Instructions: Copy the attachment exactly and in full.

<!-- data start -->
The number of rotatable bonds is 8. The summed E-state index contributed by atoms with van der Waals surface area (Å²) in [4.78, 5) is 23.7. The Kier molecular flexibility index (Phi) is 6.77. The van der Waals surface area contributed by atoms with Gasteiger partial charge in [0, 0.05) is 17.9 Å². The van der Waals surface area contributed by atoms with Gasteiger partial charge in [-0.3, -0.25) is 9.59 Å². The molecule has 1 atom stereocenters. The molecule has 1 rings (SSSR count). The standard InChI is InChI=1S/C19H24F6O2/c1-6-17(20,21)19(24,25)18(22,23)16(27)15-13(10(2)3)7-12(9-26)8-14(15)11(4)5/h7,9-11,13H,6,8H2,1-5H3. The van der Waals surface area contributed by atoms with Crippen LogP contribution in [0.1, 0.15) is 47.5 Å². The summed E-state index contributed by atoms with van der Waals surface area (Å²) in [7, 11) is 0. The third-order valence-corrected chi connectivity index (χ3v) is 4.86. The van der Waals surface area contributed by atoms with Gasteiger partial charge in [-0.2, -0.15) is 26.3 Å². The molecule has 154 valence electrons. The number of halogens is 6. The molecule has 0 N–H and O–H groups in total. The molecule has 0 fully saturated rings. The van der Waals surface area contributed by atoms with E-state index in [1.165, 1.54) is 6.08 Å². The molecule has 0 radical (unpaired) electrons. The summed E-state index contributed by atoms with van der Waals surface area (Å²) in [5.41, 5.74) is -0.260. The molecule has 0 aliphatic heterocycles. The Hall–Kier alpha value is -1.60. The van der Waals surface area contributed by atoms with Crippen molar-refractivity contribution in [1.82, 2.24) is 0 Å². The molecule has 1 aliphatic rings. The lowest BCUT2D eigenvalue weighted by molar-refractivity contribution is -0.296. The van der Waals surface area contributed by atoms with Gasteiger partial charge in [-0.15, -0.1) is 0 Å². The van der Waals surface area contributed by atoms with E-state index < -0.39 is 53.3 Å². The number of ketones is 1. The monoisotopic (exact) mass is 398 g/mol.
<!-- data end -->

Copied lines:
The number of rotatable bonds is 8. The summed E-state index contributed by atoms with van der Waals surface area (Å²) in [4.78, 5) is 23.7. The Kier molecular flexibility index (Phi) is 6.77. The van der Waals surface area contributed by atoms with Gasteiger partial charge in [0, 0.05) is 17.9 Å². The van der Waals surface area contributed by atoms with Gasteiger partial charge in [-0.3, -0.25) is 9.59 Å². The molecule has 1 atom stereocenters. The molecule has 1 rings (SSSR count). The standard InChI is InChI=1S/C19H24F6O2/c1-6-17(20,21)19(24,25)18(22,23)16(27)15-13(10(2)3)7-12(9-26)8-14(15)11(4)5/h7,9-11,13H,6,8H2,1-5H3. The van der Waals surface area contributed by atoms with Crippen LogP contribution in [0.1, 0.15) is 47.5 Å². The summed E-state index contributed by atoms with van der Waals surface area (Å²) in [7, 11) is 0. The third-order valence-corrected chi connectivity index (χ3v) is 4.86. The van der Waals surface area contributed by atoms with Gasteiger partial charge in [-0.2, -0.15) is 26.3 Å². The molecule has 154 valence electrons. The number of halogens is 6. The molecule has 0 N–H and O–H groups in total. The molecule has 0 fully saturated rings. The van der Waals surface area contributed by atoms with E-state index in [1.165, 1.54) is 6.08 Å². The molecule has 0 radical (unpaired) electrons. The summed E-state index contributed by atoms with van der Waals surface area (Å²) in [5.41, 5.74) is -0.260. The molecule has 0 aliphatic heterocycles. The Hall–Kier alpha value is -1.60. The van der Waals surface area contributed by atoms with Crippen molar-refractivity contribution in [1.82, 2.24) is 0 Å². The molecule has 1 aliphatic rings. The lowest BCUT2D eigenvalue weighted by molar-refractivity contribution is -0.296. The van der Waals surface area contributed by atoms with Gasteiger partial charge in [-0.15, -0.1) is 0 Å². The van der Waals surface area contributed by atoms with E-state index < -0.39 is 53.3 Å². The number of ketones is 1. The monoisotopic (exact) mass is 398 g/mol.